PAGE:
This article appeared on PA Post.
Every day, as she headed out the door for school, Gisele Barreto Fetterman’s mother would tell her that she loved her. Then she told her to be invisible.
Fetterman, then an undocumented immigrant, heard that every day from the age of 8 until she graduated from high school.
For nearly a decade after her mother fled the violent streets of Rio de Janeiro with her children, Fetterman lived as an undocumented immigrant. She no longer lives in the shadows.
As Pennsylvania’s second lady, the 37-year-old Brazilian native stands on a public platform that affords her the opportunity to advocate on behalf of her favorite causes. Her husband, Lt. Gov. John Fetterman, the Harvard-educated, tattooed former Braddock mayor, has become one of Pennsylvania’s most recognizable figures.
His wife has similarly emerged – not only in Braddock but statewide – as a prominent figure in her own right. Gisele Fetterman is an ardent advocate for women, the LGBTQ community, the arts and especially anyone living in the margins or, indeed, invisibly.
“It’s a great honor to have a voice,” she said recently during an interview with PennLive at her Braddock home, a converted car dealership across from the steel mill.
“For a really long time I never had one. I wasn’t allowed to have one because I was undocumented. To have a voice and to be able to use that is such an immense honor and a change.”
Tears are a powerful commodity in public life these days, but coming from Fetterman, they carry a certain authenticity.
“I tell people and I sincerely mean it that she is who she projects,” said John Fetterman.
“She is the nicest person. There’s no difference between the private and the personal and public Gisele. She is a kind soul that I‘m so lucky to have as a partner.”
Driven by her experiences
Gisele Fetterman is strikingly attractive and even more disarming. She has appeared in countless media outlets, from Rolling Stone, The New York Times, The Today Show to NPR. Not once has she issued a press release.
Her Instagram posts include thousands of photos of her children and regular people from across the state, but also photos of her and Kim Kardashian, Yo-Yo Ma, Bernie Sanders and the late Anthony Bourdain.
Whether walking around Braddock or the halls of the Capitol in Harrisburg, Fetterman draws people to her. Women run up to her; Fetterman hugs everyone. It’s a Brazilian thing, she says.
But she is most recognized for her work spearheading non-profits and ventures that have helped sparked a measure of economic revival in her scrappy steel town.
Along with business partner and best friend, Kristen Michaels, Fetterman several years ago launched the nonprofit For Good PGH and The Hollander Project, a business incubator for female entrepreneurs.
She throws her support behind countless causes, often hosting fundraisers for them at her home. In 2017, amid an anti-Muslim rhetoric sweeping the nation, Fetterman and Michaels garnered international attention when they launched a line of miniature hijabs for Barbie dolls.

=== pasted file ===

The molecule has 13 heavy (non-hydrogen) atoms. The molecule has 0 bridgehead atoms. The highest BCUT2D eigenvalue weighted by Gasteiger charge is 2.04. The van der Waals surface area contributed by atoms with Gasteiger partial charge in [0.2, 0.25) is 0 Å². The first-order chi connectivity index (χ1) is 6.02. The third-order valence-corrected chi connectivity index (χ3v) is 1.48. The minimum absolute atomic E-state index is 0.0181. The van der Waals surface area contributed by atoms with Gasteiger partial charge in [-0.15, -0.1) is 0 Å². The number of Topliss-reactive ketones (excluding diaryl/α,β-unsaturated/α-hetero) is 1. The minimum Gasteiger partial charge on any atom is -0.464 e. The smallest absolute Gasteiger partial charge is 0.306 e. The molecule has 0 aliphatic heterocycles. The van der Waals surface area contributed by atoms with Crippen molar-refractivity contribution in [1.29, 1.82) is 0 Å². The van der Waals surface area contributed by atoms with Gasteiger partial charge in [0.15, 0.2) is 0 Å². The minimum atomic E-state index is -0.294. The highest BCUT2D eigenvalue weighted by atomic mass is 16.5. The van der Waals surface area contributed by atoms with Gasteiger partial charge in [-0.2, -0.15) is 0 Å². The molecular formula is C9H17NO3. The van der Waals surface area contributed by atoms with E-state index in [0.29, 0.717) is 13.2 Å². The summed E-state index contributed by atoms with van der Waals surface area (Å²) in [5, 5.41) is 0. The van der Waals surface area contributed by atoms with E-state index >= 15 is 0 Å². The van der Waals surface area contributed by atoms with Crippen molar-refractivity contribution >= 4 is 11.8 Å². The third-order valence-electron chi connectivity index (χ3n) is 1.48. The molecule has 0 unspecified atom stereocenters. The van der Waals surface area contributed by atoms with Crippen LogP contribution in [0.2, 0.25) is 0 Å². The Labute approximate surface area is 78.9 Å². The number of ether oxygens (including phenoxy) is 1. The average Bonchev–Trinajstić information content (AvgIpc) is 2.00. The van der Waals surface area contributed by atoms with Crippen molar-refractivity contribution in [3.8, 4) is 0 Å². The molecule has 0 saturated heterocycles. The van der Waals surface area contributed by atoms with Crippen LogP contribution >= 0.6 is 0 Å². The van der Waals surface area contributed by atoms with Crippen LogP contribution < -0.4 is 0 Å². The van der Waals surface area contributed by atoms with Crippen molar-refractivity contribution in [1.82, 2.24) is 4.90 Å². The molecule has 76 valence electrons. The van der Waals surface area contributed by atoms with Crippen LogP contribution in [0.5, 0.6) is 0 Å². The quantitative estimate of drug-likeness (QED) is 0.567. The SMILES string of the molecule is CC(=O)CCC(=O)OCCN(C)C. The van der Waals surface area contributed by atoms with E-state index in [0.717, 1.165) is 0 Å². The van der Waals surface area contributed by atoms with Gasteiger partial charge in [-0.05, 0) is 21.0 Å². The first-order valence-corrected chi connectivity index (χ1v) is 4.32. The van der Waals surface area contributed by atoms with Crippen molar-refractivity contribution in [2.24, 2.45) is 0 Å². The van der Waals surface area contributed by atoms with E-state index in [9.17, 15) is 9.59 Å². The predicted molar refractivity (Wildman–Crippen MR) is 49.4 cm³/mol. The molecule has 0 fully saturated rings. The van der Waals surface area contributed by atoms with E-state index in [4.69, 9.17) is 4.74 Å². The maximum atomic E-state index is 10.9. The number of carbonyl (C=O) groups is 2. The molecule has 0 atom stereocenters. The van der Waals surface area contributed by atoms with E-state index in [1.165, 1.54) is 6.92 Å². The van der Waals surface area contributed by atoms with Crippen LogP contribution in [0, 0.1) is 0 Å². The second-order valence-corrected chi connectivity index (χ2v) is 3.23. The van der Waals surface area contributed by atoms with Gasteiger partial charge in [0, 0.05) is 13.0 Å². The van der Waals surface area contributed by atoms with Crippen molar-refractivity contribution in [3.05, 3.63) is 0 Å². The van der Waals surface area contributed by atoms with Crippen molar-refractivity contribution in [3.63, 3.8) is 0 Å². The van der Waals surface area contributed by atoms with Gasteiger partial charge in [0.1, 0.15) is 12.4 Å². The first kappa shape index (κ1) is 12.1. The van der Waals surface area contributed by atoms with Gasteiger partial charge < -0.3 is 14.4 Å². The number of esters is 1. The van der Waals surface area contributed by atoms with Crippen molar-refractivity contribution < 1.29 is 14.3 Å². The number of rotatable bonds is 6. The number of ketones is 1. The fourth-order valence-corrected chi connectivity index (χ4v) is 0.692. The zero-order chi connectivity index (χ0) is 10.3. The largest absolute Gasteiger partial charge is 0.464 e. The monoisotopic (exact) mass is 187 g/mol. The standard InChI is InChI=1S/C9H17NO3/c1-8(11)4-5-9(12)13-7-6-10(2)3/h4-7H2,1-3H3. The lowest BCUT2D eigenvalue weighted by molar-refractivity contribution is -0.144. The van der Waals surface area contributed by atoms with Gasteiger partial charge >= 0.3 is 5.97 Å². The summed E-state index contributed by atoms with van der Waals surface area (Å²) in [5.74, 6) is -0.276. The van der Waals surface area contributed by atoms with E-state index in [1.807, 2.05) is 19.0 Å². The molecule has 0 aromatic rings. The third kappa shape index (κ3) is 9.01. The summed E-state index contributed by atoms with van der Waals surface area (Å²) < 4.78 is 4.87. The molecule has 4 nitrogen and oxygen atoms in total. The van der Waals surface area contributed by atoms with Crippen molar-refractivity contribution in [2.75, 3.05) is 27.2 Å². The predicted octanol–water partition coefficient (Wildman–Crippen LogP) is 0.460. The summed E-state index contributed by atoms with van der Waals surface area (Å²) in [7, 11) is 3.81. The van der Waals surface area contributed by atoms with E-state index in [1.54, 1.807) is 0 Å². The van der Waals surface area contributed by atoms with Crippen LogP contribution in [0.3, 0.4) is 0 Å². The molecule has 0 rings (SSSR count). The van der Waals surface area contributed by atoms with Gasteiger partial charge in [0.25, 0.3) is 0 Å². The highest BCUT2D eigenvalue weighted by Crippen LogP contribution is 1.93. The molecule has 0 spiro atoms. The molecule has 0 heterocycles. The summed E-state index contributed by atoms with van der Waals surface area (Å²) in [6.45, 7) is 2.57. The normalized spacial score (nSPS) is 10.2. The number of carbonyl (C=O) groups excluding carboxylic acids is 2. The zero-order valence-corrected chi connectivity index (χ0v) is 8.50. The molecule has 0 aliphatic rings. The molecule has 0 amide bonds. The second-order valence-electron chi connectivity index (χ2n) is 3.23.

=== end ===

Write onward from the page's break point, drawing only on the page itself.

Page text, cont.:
This summer, Fetterman opened the swimming pool at the official Pennsylvania lieutenant governor’s residence to nonprofits and summer camps that would otherwise have no access to a pool. It was the first time something like that had been done.
Her experience informs everything she does. Growing up in a home headed by a single mom who struggled to make ends meet, she is guided by the desire to offer programs that might help single and working moms, and low-income families.
Michaels calls her friend a true visionary.
“Any time I get nervous, she’s like, ‘It’s great. We are amazing. We can do anything. We are powerful. We are women. Come on…we can do it,’” Michaels said. “She believes things will work out in a way we all hope they do, but she really does. Gisele has been through a lot. She’s seen a lot but there is also the power in all of us and that is something that she brings out in people.”
Fetterman is equally as popular for her singular fashion statement: Mostly vintage; second hand, thrift. Never extravagant. Her inaugural gown was famously from the sale rack at Macy’s.
On this day, she wears a multi-colored, stripe dress from Buffalo Exchange in Philadelphia, one of her favorite shopping stops.
“I like stuff that feels like it has a story,” she said. “Like someone wore it once and hopefully they had a good experience in it.”
But her fashion sense is an organic expression of her life experience, and that experience continues to guide her social work.
The Free Store, which she launched eight years ago, distributes donations of women’s clothing, baby and children’s clothing, children’s books, shoes, blankets, baskets, making them available to anyone in Braddock who needs it at no cost. Everything on the lot (it’s a fully self-sustained, solar-powered outdoor market along Braddock Avenue) is free; no proof of anything is needed.
“I grew up as a food bank kid and a thrift store kid,” says Fetterman. “That process can be so dehumanizing for people having to show your taxes having to prove that there was a need. I wanted to create something that was the opposite. I wanted to do something that was dignified, welcoming and loving.”
‘Working with pain’
Her mother, Ester Resende, fled the lethally violent streets of Brazil in 1990 with Fetterman and her brother, and headed for New York, where they lived as undocumented immigrants for more than a decade.
Fetterman became a legal resident in 2000, and shortly thereafter, a citizen.
These days, in addition to private donations, Free Store partners with outlets like Carters, Old Navy and The Gap. Increasingly clients come to Free Store by way of referrals from social service agencies. Free Store always has diapers and baby formula, and as was the case on a recent day, it at times receives heaping deliveries of fresh fruits and vegetables, fresh flowers and even prepared meals from Costco.
“There’s a lot of people that come here. It’s really important,” said Angel Rutan, a North Braddock resident and mother of two who relies on what she says is an invaluable resource for people struggling economically. “I need help with kids’ clothes. This helps. My kids grow so much. She has done a really good job.”
Fetterman’s nonprofits fill a void that policy fails to serve, but Fetterman says she has no desire to enter the political realm.
“I think politics is mean and I’m not, so I don’t think there is a place for me there,” she said.
The daughter of a politician who once swore she would never marry a politician, Fetterman recognizes the change agent that is the political realm.
For now, she is guided by a higher calling: responding to those in need.